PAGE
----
World Economy

Erdogan Says Will Stick to Free Market Despite Economic Siege

Erdogan Says Will Stick to Free Market Despite Economic SiegeErdogan Says Will Stick to Free Market Despite Economic Siege

Turkey will never make concessions regarding the free market economy, President Recep Tayyip Erdogan has said amid fluctuations in the Turkish lira’s value against the US dollar, describing the latest slip as an “economic siege that has no economic explanation”.

“In this process, we, as a country, had never made concessions regarding the free market economy and we certainly will not. No one should accredit hearsay indicating the opposite,” Erdogan told the 10th Ambassadors Conference in Ankara, Monday, Anadolu Agency reported.

His comments came after the Turkish lira hit historic lows against the US dollar over the last week, losing more than a quarter of its value against foreign currencies in 2018.

“The current level of the currency has no economic explanation,” Erdogan said, describing the situation as an “economic siege”, which “has nothing to do with the crisis of 1994, 2001 or 2007”.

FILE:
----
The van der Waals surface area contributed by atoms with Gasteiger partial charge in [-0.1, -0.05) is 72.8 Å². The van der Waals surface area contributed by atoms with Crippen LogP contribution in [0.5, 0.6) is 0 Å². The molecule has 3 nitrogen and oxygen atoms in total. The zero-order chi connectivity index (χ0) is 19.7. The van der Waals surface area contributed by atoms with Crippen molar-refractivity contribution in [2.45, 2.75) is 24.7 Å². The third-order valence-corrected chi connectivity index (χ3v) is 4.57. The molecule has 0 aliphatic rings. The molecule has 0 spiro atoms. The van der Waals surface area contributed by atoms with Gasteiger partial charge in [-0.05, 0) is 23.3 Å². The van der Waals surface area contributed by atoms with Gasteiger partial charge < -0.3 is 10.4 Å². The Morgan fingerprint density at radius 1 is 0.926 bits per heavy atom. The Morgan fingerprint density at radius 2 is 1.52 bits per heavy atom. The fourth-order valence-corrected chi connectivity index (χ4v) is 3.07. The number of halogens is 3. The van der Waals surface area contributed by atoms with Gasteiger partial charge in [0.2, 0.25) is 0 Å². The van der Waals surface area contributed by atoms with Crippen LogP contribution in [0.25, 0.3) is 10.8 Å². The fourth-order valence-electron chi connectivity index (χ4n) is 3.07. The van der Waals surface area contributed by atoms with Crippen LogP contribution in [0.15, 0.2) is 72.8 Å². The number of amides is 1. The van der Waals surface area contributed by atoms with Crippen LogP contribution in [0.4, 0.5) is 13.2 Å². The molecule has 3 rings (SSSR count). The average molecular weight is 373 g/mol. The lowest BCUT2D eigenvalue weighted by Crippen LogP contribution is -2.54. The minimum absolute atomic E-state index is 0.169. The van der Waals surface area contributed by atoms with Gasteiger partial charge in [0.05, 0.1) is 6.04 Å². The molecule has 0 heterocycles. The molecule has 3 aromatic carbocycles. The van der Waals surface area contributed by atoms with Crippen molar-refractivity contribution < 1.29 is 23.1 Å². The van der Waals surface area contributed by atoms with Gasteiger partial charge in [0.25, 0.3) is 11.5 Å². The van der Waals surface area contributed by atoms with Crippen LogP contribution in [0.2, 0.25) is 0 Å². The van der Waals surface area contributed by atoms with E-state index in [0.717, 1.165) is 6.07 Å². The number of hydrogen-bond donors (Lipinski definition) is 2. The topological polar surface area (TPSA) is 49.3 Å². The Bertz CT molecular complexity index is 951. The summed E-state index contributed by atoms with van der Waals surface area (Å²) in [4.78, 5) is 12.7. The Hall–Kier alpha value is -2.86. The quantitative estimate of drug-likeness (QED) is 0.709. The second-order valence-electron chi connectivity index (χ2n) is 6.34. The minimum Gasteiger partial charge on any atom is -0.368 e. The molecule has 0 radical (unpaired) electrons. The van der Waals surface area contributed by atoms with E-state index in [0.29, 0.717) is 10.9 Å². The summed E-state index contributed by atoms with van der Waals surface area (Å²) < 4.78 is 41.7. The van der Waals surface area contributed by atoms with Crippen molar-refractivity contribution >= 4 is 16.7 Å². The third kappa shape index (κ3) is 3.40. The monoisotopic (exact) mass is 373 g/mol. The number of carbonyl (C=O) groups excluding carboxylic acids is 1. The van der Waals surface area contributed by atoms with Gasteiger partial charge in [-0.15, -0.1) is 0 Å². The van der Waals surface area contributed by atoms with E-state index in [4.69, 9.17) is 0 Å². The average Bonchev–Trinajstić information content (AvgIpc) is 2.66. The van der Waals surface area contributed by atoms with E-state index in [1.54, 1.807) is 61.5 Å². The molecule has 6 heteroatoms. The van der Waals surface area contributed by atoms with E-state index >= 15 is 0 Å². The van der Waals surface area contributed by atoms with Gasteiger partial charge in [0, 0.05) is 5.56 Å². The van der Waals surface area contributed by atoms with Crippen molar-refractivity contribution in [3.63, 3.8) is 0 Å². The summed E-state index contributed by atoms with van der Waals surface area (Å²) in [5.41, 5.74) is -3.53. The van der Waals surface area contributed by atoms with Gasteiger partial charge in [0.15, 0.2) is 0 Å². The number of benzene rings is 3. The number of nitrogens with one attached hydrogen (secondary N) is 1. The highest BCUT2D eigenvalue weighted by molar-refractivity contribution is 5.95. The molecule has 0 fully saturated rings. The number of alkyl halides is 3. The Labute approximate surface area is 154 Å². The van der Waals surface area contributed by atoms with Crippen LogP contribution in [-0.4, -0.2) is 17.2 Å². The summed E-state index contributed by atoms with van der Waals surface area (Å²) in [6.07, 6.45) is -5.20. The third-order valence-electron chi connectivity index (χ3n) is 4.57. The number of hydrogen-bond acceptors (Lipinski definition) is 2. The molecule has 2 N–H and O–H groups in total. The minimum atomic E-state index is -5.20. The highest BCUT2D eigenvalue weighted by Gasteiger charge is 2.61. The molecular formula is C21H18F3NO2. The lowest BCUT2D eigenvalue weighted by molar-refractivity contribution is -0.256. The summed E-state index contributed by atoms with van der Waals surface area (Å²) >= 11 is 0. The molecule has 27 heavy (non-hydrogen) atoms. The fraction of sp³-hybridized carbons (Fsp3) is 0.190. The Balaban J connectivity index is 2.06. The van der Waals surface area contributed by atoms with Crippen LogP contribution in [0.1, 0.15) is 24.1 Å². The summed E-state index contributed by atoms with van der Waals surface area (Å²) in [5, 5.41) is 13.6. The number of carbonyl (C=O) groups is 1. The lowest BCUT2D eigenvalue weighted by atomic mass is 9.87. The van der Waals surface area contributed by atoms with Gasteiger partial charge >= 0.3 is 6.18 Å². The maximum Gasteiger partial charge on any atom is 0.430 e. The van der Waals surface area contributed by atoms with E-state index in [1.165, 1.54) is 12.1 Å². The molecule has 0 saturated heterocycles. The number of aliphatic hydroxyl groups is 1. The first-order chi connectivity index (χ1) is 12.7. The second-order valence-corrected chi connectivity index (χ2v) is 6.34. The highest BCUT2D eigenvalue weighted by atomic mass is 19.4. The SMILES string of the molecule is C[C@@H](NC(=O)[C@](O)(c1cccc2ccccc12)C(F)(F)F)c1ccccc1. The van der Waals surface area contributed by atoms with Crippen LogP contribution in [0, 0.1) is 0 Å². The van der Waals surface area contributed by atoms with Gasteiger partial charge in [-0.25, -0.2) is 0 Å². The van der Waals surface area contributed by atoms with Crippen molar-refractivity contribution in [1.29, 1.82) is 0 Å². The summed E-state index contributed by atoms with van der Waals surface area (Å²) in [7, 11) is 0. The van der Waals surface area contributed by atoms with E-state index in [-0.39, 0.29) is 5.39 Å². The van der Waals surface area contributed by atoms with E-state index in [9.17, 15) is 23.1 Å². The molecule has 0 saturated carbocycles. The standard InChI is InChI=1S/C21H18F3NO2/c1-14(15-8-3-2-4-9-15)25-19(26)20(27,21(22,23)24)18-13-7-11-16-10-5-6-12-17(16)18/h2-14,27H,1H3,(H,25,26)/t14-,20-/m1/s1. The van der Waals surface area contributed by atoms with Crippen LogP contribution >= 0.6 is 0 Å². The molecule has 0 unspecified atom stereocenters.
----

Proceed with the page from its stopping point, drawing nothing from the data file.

“Turkey is facing a siege in the economy as it does in other fields. The developments in the currency rate have no economic base, on the contrary, it is the common understanding that it is totally an attack on our country,” he said.

He added that the treasury and finance ministry and related institutions “have taken the necessary steps against all these attacks, and will continue to do so. We have plans against all these cases,” he said.

 Fear of New Financial Crisis

Turkey’s plight deepened on Monday as the lira fell to new lows and Erdogan’s refusal to abandon his unorthodox economic policies left investors fearing a new global financial crisis.

Turkey and other countries that borrowed freely when dollars were plentiful and cheap now face soaring debt payments they may no longer be able to make.

Such worries mounted as the plunging lira dragged down currencies in developing countries such as South Africa, Argentina, Mexico and Indonesia.

On Wall Street, trading screens glowed red as stock market losses that started in Asia spread across North America and Europe. But Asian markets were calmer Tuesday after Monday’s declines. Japan’s Nikkei 225 Index is up 1.8% in afternoon trade after falling nearly 2% Monday. South Korea’s KOSPI Index was around 0.3% higher after falling 1.5% on Monday.


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